At the time, I had no idea why in the world he would say this. All I do know is that when I sat down to play, all I saw were pink elephants, and I was able to tackle my nerves.

Turns out my dad was helping me to practice the ironic process theory which explains that when we try to suppress our thoughts, we focus on them even more. Seventy to 80% of our thoughts are negative and repetitive. If not managed, intrusive thoughts can lead to anxiety, depression, and a whole host of mental health challenges.

If you tend to get stuck in rumination, or if your thoughts sometimes get the best of you, here are a few ways to take back control:

1️⃣ Recognize that your thoughts are not facts.
2️⃣ Use your brain. Do a math problem, practice a different language, or play a puzzle game. When you access the prefrontal cortex, the higher level thinking part of your brain, you get out of the emotional limbic system.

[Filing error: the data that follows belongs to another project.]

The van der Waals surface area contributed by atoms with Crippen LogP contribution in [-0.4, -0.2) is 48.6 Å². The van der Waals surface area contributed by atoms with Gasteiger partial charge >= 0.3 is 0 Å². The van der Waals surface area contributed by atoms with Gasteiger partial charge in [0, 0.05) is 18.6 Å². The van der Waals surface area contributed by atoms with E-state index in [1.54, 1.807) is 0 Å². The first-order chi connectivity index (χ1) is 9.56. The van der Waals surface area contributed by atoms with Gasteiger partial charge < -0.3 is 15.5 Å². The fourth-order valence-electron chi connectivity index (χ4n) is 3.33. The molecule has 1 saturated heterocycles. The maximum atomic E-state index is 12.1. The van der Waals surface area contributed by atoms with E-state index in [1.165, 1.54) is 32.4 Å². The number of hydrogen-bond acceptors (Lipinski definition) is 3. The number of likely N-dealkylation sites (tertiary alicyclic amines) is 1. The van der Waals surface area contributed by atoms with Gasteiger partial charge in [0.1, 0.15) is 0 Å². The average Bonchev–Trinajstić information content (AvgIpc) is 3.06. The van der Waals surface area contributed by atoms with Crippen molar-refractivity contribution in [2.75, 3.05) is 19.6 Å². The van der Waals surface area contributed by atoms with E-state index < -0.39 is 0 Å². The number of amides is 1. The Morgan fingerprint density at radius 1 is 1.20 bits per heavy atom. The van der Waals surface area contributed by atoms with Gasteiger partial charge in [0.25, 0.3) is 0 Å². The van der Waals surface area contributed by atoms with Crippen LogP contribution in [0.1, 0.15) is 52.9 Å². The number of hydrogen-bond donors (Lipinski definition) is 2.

3️⃣ Distract yourself. Sometimes a simple distraction gives you enough distance to quiet your intrusive thoughts.
4️⃣ Practice mindfulness.
5️⃣ See a therapist. When negative, intrusive thoughts impact your ability to do your job, maintain relationships, or start clouding your judgment, it may be time to get help. As someone with plenty of intrusive thoughts, therapy has helped me tremendously.

Don’t forget, your thoughts and feelings are not facts. They are simply habits that need to be shifted. Be patient with yourself, and if all else fails, whatever you do, DO NOT THINK OF PINK ELEPHANTS!

Pets provide a deep sense connection and unconditional love. I don’t know what I’d do without without these two nut jobs! Happy National Love Your Pet Day! ❤️🐶 #mindfulmonday #mindfulness #petsnuggles #ilovemydogs #petsofinstagram #nationalloveyourpetday ...

I hope your Friday includes donuts. 🍩 ...

Midweek reminder: Reset your mindset. 🧠 ...


Anne Grady is a Speaker, Author, and #TruthBomb Dropper.

Anne shares practical strategies that can be applied both personally and professionally to improve relationships, navigate change, and triumph over adversity. And she’ll make you laugh while she does it. Anne is a two time TEDx speaker, and her work has been featured in numerous media outlets, including Harvard Business Review, Entrepreneur, Forbes, Fast Company and Inc. magazines, CNN, ESPN, and FOX Business. She is the best selling author of 52 Strategies for Life, Love & Work and Strong Enough: Choosing Courage, Resilience and Triumph.